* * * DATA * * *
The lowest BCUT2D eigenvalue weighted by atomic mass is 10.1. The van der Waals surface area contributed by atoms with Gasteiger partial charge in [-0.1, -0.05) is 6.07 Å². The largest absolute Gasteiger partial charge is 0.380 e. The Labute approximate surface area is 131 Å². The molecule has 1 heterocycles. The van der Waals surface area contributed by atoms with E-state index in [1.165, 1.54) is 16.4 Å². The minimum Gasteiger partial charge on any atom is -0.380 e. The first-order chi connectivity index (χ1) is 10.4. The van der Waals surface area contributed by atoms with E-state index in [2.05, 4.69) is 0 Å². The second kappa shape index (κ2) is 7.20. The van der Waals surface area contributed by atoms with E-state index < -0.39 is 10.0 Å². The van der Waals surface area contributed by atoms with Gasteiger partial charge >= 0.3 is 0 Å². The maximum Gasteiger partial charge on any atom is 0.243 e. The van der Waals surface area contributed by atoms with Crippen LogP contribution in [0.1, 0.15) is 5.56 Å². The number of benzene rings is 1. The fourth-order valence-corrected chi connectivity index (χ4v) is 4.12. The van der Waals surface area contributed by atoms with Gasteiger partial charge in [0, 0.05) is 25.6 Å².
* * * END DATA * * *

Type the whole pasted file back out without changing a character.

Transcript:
The lowest BCUT2D eigenvalue weighted by atomic mass is 10.1. The van der Waals surface area contributed by atoms with Gasteiger partial charge in [-0.1, -0.05) is 6.07 Å². The largest absolute Gasteiger partial charge is 0.380 e. The Labute approximate surface area is 131 Å². The molecule has 1 heterocycles. The van der Waals surface area contributed by atoms with E-state index in [1.165, 1.54) is 16.4 Å². The minimum Gasteiger partial charge on any atom is -0.380 e. The first-order chi connectivity index (χ1) is 10.4. The van der Waals surface area contributed by atoms with E-state index in [2.05, 4.69) is 0 Å². The second kappa shape index (κ2) is 7.20. The van der Waals surface area contributed by atoms with E-state index < -0.39 is 10.0 Å². The van der Waals surface area contributed by atoms with Gasteiger partial charge >= 0.3 is 0 Å². The maximum Gasteiger partial charge on any atom is 0.243 e. The van der Waals surface area contributed by atoms with Crippen LogP contribution in [0.1, 0.15) is 5.56 Å². The number of benzene rings is 1. The fourth-order valence-corrected chi connectivity index (χ4v) is 4.12. The van der Waals surface area contributed by atoms with Gasteiger partial charge in [0, 0.05) is 25.6 Å².